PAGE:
Based on these refusals to testify, the United States moved the court to hold Ayres in contempt on August 26, 1996. The district court denied this contempt motion (the first of two) because Ayres had attempted to comply with the summons enforcement order and his failure to do so was attributable, at least in part, to the IRS. Ayres subsequently moved for fees as a prevailing party on the first contempt motion pursuant to 26 U.S.C. § 7430; the district court denied the fee application.
After further procedural glitches, the parties agreed that Ayres would appear before the IRS on December 13, 1996. Ayres appeared, but refused to testify or to produce any documents. The United States again moved the district court to hold Ayres in contempt, which motion (the second of two) was granted on April 21, 1997. The contempt order provided for a ten-day grace period in which Ayres could comply with the summons enforcement order and provided for a fine of $500 for each day that Ayres failed to comply thereafter.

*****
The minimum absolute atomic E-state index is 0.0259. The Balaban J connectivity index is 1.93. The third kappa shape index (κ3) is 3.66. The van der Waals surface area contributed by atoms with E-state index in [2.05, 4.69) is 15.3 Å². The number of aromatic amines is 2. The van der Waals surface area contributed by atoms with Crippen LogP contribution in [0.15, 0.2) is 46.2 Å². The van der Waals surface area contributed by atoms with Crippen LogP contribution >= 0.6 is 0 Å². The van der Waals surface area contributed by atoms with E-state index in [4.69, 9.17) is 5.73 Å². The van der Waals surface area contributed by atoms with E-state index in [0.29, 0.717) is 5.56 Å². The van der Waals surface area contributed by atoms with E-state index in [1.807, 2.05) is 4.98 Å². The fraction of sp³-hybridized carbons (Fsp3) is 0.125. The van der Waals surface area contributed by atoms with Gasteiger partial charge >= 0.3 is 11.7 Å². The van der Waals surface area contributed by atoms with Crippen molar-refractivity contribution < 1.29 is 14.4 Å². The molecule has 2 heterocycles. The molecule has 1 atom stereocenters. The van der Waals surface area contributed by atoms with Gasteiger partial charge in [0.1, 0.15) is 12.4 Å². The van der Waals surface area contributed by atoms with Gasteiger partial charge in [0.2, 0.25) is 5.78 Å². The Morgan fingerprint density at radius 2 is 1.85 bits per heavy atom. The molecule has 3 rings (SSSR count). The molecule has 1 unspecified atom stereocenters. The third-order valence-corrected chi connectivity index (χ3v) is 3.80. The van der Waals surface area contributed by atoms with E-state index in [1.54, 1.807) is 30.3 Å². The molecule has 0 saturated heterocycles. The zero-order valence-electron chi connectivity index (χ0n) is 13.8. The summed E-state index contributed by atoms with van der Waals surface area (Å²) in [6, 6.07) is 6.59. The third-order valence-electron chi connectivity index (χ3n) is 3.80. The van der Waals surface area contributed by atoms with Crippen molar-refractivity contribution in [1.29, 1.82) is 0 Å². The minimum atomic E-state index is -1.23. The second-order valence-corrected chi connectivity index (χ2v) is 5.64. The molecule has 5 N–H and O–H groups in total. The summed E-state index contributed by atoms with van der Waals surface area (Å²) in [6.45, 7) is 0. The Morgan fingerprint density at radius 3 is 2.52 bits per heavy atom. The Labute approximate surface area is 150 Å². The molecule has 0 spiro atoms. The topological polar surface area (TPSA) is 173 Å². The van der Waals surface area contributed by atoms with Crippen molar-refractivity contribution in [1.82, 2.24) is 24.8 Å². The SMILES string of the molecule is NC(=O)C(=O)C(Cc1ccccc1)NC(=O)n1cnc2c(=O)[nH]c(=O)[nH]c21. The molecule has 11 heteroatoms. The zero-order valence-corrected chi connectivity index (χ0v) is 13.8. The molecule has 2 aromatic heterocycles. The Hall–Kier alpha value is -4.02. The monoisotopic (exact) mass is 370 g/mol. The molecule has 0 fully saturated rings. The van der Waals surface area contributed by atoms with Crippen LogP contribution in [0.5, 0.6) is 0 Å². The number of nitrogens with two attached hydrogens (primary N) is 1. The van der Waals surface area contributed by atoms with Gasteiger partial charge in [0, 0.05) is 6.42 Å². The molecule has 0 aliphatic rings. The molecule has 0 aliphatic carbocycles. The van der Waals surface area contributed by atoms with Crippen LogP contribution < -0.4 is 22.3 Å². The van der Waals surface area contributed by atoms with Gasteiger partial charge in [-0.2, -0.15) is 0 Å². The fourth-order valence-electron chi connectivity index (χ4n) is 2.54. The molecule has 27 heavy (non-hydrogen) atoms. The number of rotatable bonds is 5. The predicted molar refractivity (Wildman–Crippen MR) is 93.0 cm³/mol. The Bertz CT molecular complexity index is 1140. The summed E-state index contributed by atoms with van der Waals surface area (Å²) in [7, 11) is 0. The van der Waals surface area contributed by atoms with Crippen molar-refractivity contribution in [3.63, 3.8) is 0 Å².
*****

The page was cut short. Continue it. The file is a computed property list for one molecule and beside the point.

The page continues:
Ayres waited until the last business day prior to the expiration of the grace period to attempt to schedule an appearance. The IRS responded that it could not contact the relevant officers on such short notice. Because of the IRS's asserted scheduling problems, Ayres was unable to appear until May 8, 1997, four days after the expiration of the grace period, at which time he finally complied with the summons enforcement order. The government calculated Ayres's fine to be $2,000 for late compliance. Upon Ayres's subsequent motion for declaratory relief, the district court held that the proper fine was $1,500, noting that the contempt order stated that the fine would be calculated exclusive of the day of compliance.
Ayres appeals from the district court's order holding him in contempt, the order assessing the $1,500 fine, and the order denying his application for fees.
Ayres first asserts that the district court erred in finding contempt and further alleges a denial of due process in making that determination.